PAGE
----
We’d have to think through everything carefully because this would be a money making opportunity. We’d want to handle it like any business decision. For instance, would we keep things simple and just grow some fruit trees with ground covers? Would we plant a more intensive food forest with lots of produce? Would we add a large vegetable garden for ease of growing vegetables? Maybe add a pond? Leave space for a house someday?

  3. This really is the path forward. It is highly productive and can be profitable, if we get creative. There is a lot of potential here. It is far easier to start a forest from this stage, than to try and regrow from scratch. You will have a lot of the forest ecology still intact, which helps a lot.

    • I’m in the process of learning the best process to follow — step, 1, step 2… Same thing on our current forest garden. We still need to add the final layers and small plants.

      • The best you ca hope for is to get it right for your particular situation, but even if you get it wrong, most of the time, the whole system does well, regardless. That’s one really great feature of diverse food forest, their resilience. Despite our efforts and failed ideas, they still thrive, if we give them the chance.

  4. This is kind of what I’m hoping to do. I bought 38 acres in west Texas. I have a list of drought tolerant trees for that area from the extension agency’s website, and I plan to plant a variety of them. When they get tall enough, I’m going to plant fruit trees in between. Definitely a long term project.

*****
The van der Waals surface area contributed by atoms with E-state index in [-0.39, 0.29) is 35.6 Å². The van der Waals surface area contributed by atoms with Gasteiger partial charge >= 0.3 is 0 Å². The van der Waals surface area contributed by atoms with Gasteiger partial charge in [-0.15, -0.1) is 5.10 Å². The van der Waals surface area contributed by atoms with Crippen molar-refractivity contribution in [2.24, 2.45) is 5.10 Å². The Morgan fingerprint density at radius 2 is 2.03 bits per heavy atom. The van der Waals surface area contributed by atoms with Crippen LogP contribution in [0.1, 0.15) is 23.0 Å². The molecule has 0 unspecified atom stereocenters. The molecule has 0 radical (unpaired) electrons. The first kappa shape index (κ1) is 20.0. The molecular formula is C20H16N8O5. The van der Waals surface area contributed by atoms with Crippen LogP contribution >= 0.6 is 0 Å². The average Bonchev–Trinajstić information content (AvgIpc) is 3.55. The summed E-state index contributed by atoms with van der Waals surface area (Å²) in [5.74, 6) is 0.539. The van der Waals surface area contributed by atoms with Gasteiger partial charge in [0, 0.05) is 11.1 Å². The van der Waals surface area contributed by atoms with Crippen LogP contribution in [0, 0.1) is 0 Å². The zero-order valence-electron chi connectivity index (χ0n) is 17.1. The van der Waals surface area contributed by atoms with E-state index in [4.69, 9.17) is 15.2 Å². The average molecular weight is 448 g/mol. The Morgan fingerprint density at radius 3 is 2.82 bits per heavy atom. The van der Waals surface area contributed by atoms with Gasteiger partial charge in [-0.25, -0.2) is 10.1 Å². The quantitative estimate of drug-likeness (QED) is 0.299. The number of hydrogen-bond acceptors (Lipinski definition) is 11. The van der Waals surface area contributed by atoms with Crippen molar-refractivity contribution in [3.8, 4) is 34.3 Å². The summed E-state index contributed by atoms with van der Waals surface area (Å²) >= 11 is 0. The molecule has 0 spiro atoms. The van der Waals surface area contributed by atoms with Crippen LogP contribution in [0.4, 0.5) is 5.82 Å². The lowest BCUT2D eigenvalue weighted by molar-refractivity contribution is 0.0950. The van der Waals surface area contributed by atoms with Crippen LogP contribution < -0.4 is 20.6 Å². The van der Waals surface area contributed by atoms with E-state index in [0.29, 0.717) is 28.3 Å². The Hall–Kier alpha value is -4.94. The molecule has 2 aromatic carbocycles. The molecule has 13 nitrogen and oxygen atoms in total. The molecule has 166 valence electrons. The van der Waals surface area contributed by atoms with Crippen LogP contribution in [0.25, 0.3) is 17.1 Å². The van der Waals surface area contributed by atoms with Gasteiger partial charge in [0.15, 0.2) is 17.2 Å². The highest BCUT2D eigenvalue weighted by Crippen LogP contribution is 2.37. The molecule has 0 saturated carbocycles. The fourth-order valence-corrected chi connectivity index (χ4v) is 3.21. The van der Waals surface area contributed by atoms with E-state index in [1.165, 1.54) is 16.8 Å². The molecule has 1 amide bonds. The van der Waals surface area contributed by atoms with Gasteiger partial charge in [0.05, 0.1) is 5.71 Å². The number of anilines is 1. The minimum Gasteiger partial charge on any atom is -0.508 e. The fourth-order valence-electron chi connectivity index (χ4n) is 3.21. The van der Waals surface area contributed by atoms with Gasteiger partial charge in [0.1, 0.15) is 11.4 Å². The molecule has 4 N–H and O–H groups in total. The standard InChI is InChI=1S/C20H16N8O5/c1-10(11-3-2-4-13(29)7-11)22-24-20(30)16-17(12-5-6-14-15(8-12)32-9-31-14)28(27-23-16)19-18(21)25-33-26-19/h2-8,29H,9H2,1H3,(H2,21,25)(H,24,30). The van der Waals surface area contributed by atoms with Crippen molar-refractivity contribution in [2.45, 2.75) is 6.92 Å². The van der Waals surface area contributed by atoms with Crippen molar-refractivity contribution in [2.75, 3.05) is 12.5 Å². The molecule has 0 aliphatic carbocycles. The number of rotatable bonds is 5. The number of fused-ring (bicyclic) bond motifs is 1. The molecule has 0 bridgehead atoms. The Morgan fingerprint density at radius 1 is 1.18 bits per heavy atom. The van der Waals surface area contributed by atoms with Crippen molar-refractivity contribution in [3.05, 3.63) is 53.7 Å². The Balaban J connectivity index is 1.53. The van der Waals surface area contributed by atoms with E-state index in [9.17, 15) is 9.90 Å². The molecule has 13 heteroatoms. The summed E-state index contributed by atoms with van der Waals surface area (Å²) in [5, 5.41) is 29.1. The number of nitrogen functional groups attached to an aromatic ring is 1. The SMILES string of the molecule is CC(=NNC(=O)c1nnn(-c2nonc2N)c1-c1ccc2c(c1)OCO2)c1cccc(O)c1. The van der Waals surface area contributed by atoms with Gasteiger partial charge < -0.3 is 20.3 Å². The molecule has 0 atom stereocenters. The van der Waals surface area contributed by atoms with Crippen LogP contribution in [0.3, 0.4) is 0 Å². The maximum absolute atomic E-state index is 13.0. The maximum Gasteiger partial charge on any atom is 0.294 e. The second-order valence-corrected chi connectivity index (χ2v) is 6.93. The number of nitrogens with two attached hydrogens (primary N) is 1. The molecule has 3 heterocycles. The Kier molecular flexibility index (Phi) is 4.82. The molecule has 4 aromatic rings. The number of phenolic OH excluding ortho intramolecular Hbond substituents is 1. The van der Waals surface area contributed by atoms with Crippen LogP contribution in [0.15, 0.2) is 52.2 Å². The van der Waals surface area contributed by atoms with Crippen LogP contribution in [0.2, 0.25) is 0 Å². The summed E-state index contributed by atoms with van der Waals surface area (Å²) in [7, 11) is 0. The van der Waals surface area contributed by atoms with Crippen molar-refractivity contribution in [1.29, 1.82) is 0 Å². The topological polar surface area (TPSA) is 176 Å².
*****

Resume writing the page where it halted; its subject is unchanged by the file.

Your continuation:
• Tomorrow’s blog post will list about 50 similar ideas that are being used all over the world to restore marginal land such as deserts and scrubland. Abe of VelaCreations is utilizing these ideas in your area with great success. He’s been leaving comments lately about his method. More details are on his website. His neighbor has typical bare juniper land. His grass is chest high!

    • I’m curious about what fruit trees you plan to use. Shade from the other trees will be great, but, since the area is so dry, will the fruit trees get enough water to produce?

      • Each tree will have drip irrigation. This is essential because summers are about 6 months long with almost no rain.

        We plant what we prefer to eat = bananas, mangoes, papaya, marian plum, sugar apple, jack fruit… But I’d also want to plant other things such as coconuts, neem to repel insects, bamboo for construction and making mulch, plus small edible and beneficial plants.